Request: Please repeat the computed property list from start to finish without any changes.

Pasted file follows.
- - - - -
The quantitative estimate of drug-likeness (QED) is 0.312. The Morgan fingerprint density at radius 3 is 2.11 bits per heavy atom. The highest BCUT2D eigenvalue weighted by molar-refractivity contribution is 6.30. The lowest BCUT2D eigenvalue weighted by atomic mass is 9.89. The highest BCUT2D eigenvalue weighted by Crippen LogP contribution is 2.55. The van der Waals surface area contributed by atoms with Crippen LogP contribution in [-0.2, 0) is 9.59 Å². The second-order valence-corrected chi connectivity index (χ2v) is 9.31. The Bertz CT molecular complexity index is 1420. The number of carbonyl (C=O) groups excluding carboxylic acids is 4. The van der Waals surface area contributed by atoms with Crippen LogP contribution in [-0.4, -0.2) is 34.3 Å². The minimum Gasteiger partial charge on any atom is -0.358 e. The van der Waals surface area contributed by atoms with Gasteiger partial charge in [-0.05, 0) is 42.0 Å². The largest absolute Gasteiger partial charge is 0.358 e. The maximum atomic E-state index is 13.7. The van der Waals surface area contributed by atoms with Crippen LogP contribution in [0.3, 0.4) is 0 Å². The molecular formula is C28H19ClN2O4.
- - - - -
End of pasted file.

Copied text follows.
The quantitative estimate of drug-likeness (QED) is 0.312. The Morgan fingerprint density at radius 3 is 2.11 bits per heavy atom. The highest BCUT2D eigenvalue weighted by molar-refractivity contribution is 6.30. The lowest BCUT2D eigenvalue weighted by atomic mass is 9.89. The highest BCUT2D eigenvalue weighted by Crippen LogP contribution is 2.55. The van der Waals surface area contributed by atoms with Crippen LogP contribution in [-0.2, 0) is 9.59 Å². The second-order valence-corrected chi connectivity index (χ2v) is 9.31. The Bertz CT molecular complexity index is 1420. The number of carbonyl (C=O) groups excluding carboxylic acids is 4. The van der Waals surface area contributed by atoms with Crippen LogP contribution in [-0.4, -0.2) is 34.3 Å². The minimum Gasteiger partial charge on any atom is -0.358 e. The van der Waals surface area contributed by atoms with Gasteiger partial charge in [-0.05, 0) is 42.0 Å². The largest absolute Gasteiger partial charge is 0.358 e. The maximum atomic E-state index is 13.7. The van der Waals surface area contributed by atoms with Crippen LogP contribution in [0.3, 0.4) is 0 Å². The molecular formula is C28H19ClN2O4.